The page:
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Los Angeles retained its dubious distinction as the U.S. city with the dirtiest air, but Phoenix, Houston and New York also made the top 10 list, the American Lung Association said Wednesday.
According to the 2019 "State of the Air" report, four in 10 Americans live with unhealthy air. It said increased heat and a more active wildfire season in California, Oregon, Washington and Montana also contributed to a particle pollution problem.
The report, which covers the period 2015-2017, breaks down pollution using three different measurements: days of unhealthy ozone, or smog; days of unhealthy particle pollution, or soot; and annual particle pollution.
The report identified six other California cities in the top 10 it also graded an "F" for smog-fouled air, including Visalia, Bakersfield, Fresno, Sacramento, San Diego and the San Jose-San Francisco-Oakland area. The ranking is based on ozone pollution, an invisible pollutant the association said can damage lungs and even shorten life.
"This is our 20th annual report, and Los Angeles has ranked number one for ozone pollution in all but one of those reports," said William Barrett, director of clean air advocacy for the American Lung Association in California. "Bakersfield was top of the list one year back in 2005 or 2006."
The report said ozone pollution worsened in much of the nation during 2017. It said increased heat likely drove the increase in ozone and added that the three years covered in this report rank as the three warmest years ever recorded.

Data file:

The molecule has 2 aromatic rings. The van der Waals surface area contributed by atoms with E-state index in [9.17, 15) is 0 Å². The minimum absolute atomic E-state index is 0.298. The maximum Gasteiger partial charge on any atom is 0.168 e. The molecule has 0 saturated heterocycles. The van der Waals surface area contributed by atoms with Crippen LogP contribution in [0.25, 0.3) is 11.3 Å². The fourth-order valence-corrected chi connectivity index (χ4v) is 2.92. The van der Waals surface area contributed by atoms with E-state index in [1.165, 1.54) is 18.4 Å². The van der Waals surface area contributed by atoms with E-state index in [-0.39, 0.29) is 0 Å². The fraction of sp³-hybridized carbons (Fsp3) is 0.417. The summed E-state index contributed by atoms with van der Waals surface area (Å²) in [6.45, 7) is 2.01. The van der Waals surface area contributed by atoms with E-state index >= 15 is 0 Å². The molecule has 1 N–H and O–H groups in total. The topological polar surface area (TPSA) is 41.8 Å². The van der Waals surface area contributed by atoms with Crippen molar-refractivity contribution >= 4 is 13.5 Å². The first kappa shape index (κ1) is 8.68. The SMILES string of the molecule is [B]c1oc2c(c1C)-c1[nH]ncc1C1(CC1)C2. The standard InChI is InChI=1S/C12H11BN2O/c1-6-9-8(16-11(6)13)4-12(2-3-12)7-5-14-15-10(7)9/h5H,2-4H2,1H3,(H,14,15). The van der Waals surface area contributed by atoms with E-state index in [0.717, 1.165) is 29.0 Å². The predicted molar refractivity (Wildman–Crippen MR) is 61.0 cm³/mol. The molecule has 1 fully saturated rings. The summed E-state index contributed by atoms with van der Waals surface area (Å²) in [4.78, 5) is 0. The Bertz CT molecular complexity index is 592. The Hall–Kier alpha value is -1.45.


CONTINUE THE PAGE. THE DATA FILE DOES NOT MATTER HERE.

"Nearly 141.1 million Americans live in 244 counties where they breathe unhealthful levels of air pollution in the form of either ozone or short-term or year-round levels of particles," the 167-page report said.
The West and the Southwest continued to dominate the most-ozone-polluted list. Texas has three cities that received an "F" for smog: Houston, Dallas-Fort Worth and El Paso. Colorado has two: Denver and Fort Collins. Arizona, Nevada and Utah also had one apiece.
Other cities making the top 25 list had a higher average of unhealthy days in 2015-2017, including New York and Chicago. Houston, Phoenix, Las Vegas, Denver, Philadelphia, Washington, D.C.-Baltimore and Salt Lake also made the list.
Short-term particle pollution was made worse, Barrett said, by several devastating wildfires in 2017, including the wine country blazes in Northern California. Also, pollution was created by the massive Thomas Fire in Southern California's Ventura and Santa Barbara counties.
"Ventura went from having an 'A' last year to having an 'F' this year for particle pollution days, and that's because of the Thomas Fire," said Barrett. He said the Thomas Fire also had a pollution impact across other nearby counties, including Los Angeles.
The report said California, Washington and Oregon saw a jump in the number of days when particle pollution levels spiked due to wildfires. Specifically, the Los Angeles region had two days when it said levels shot up to "hazardous" and there was at least one day in portions of Oregon and Northern California during wildfires.
"Wildfires are not the only source of high particle pollution days," said the report. "Other sources including wood stove use (especially in Fairbanks), older diesel vehicles and equipment, and industrial sources (as in Pittsburgh) contribute to a lot of particle pollution."
Weather pattern changes also can create situations where there are spikes in particle pollution, according to the report. It said Pittsburgh is the only city in the 25 most polluted that is east of the Mississippi River.
Finally, the report also said 14 of the 25 cities on the year-round particle pollution list have shown improvement. They include Cleveland, Detroit, Houston, Philadelphia, Chicago and Indianapolis.